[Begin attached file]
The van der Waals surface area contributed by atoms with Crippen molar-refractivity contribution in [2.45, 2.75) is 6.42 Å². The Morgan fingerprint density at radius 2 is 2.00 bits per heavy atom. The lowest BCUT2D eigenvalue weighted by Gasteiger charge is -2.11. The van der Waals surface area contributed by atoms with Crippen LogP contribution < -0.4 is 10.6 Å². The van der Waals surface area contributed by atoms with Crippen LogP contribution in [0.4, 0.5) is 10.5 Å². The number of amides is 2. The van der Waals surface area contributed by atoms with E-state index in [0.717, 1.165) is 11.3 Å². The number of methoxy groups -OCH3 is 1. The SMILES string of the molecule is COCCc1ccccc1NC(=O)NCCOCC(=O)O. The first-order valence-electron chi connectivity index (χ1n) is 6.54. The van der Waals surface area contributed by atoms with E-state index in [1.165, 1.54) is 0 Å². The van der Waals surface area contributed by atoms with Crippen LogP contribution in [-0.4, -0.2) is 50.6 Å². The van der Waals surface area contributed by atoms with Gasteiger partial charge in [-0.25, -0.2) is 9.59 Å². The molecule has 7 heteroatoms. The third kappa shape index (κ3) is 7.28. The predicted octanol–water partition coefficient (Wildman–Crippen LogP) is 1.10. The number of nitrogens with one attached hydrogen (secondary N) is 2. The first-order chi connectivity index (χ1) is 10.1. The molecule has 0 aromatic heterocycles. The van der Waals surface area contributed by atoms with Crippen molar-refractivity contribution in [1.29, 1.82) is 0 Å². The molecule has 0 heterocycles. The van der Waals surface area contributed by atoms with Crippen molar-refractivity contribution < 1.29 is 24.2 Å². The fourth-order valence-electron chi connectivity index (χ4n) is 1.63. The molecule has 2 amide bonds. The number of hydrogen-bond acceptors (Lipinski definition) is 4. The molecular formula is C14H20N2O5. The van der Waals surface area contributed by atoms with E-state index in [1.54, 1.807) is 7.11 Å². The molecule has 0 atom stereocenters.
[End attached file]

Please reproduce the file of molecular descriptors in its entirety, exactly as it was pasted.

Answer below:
The van der Waals surface area contributed by atoms with Crippen molar-refractivity contribution in [2.45, 2.75) is 6.42 Å². The Morgan fingerprint density at radius 2 is 2.00 bits per heavy atom. The lowest BCUT2D eigenvalue weighted by Gasteiger charge is -2.11. The van der Waals surface area contributed by atoms with Crippen LogP contribution < -0.4 is 10.6 Å². The van der Waals surface area contributed by atoms with Crippen LogP contribution in [0.4, 0.5) is 10.5 Å². The number of amides is 2. The van der Waals surface area contributed by atoms with E-state index in [0.717, 1.165) is 11.3 Å². The number of methoxy groups -OCH3 is 1. The SMILES string of the molecule is COCCc1ccccc1NC(=O)NCCOCC(=O)O. The first-order valence-electron chi connectivity index (χ1n) is 6.54. The van der Waals surface area contributed by atoms with E-state index in [1.165, 1.54) is 0 Å². The van der Waals surface area contributed by atoms with Crippen LogP contribution in [-0.4, -0.2) is 50.6 Å². The van der Waals surface area contributed by atoms with Gasteiger partial charge in [-0.25, -0.2) is 9.59 Å². The molecule has 7 heteroatoms. The third kappa shape index (κ3) is 7.28. The predicted octanol–water partition coefficient (Wildman–Crippen LogP) is 1.10. The number of nitrogens with one attached hydrogen (secondary N) is 2. The first-order chi connectivity index (χ1) is 10.1. The molecule has 0 aromatic heterocycles. The van der Waals surface area contributed by atoms with Crippen molar-refractivity contribution in [1.29, 1.82) is 0 Å². The molecule has 0 heterocycles. The van der Waals surface area contributed by atoms with Crippen molar-refractivity contribution < 1.29 is 24.2 Å². The fourth-order valence-electron chi connectivity index (χ4n) is 1.63. The molecule has 2 amide bonds. The number of hydrogen-bond acceptors (Lipinski definition) is 4. The molecular formula is C14H20N2O5. The van der Waals surface area contributed by atoms with E-state index in [1.54, 1.807) is 7.11 Å². The molecule has 0 atom stereocenters.